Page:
Most people get several bogus emails reporting to be from eBay or PayPal every day most of which will be sent by fraudsters intent on extracting confidential information such as your PayPal login details. Delete any emails sent under the following circumstances:
If you get an email from eBay or PayPal, informing you that a bid you know nothing about has been successful. Reputable banks and organisation such as eBay or PayPal will never ask for your password, account details, or personal information via email. Phishing emails usually have some of the following characteristics
They will not be addressed to you, but usually start with a generic "Dear eBay member".
They have an urgent tone, e.g. "Account Suspension - Urgent Auction Required".
They have links to web pages that look like eBay pages but are not the real thing (see below).
They ask for confidential information such as your PayPal password or credit card numbers.
Remember: eBay will never ask people to provide account numbers, passwords or confidential information via email. Any genuine emails from eBay will be in the My Messages box in My eBay. If you are in doubt don’t click on any links from an email.
A quick way to identify bogus emails is to hover your mouse cursor over a link which will display the link’s destination. If it is not the same as the links which is shown in the email, do not click it.
6 Avoid Use Instant Money Transfer services
Money transfer services such as Western Union are designed for people who trust each other to transfer money from one another and are not intended to carry out transactions between strangers. Once a transaction has been made the money is untraceable. For this reason eBay has banned the use of Western union on its site.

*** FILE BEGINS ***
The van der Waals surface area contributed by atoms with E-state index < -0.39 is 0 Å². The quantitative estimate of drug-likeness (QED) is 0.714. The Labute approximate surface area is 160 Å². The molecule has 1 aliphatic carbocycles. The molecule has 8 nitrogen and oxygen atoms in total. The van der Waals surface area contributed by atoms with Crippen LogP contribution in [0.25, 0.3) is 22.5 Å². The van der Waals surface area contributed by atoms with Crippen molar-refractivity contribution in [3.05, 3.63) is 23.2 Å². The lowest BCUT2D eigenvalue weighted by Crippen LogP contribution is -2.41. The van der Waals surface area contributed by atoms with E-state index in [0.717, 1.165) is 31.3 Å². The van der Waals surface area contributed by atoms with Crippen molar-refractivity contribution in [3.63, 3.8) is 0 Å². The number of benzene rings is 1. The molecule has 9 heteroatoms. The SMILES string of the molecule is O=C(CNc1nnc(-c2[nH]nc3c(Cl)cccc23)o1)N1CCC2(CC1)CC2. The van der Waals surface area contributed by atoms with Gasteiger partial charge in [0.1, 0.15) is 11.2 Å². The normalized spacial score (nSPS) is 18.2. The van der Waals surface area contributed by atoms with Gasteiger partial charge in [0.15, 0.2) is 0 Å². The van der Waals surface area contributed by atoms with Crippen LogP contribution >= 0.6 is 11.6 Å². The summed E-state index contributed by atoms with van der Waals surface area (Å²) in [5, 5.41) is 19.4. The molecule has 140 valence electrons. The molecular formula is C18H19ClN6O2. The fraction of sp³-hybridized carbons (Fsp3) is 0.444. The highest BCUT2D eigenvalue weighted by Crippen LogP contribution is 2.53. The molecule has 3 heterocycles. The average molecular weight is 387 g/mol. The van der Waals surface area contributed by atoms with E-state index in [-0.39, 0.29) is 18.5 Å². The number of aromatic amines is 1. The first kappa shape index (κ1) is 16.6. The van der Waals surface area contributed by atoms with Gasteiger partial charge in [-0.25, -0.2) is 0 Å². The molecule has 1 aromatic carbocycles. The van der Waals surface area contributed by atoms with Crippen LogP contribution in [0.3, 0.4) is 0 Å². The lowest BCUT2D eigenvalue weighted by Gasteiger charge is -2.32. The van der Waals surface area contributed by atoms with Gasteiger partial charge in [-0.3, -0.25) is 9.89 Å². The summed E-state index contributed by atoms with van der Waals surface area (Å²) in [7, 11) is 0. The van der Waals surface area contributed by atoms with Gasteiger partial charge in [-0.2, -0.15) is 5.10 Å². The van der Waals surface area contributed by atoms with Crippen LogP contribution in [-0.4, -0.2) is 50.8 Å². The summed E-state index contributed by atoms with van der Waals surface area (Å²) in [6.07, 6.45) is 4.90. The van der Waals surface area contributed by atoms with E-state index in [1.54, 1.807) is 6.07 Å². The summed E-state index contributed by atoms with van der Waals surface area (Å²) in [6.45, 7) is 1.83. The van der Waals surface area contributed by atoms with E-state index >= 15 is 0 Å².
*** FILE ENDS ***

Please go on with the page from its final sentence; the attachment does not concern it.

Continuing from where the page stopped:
7 Fake Goods.
Unfortunately the sale of fake goods is common on eBay, so it is important to exercise caution when buying designer items such as Louis Vuitton, Channel and Paul Smith etc. I have also written a guide on how to spot memory card fakes, this is aimed at the Sony Memory Stick Duo Pro. However the distinguishing signs of a fake tend to apply across any product. It can be very difficult to spot fakes, but if something seems too good to be true it probably is. If you must buy these kinds of items on eBay always check a seller’s feedback. It is also safer to buy from business sellers.
8 Items that don’t exist
If a seller is peddling a non existent item often there will be no photograph, or a photography clearly lifted from elsewhere on the internet. If you are at all doubtful, ask to see a photo and get more information. Once again, checking feedback is important.
9 Excessive postage
eBay allows sellers to set their own postage. Whilst most give reasonable postage rates some sellers use excessive postage and packaging to increase their profits. Always check the postage cost of an item and compare with similar items.
10 Check your PayPal Account for Payments
Once you get a payment for a sale through PayPal, you will get an email telling you that the payment has gone through to your account. Fraudsters can send out fake emails telling you that you have been paid in the hope that you will send the goods without checking. Always check your PayPal account to make sure the funds have arrived before sending out the goods.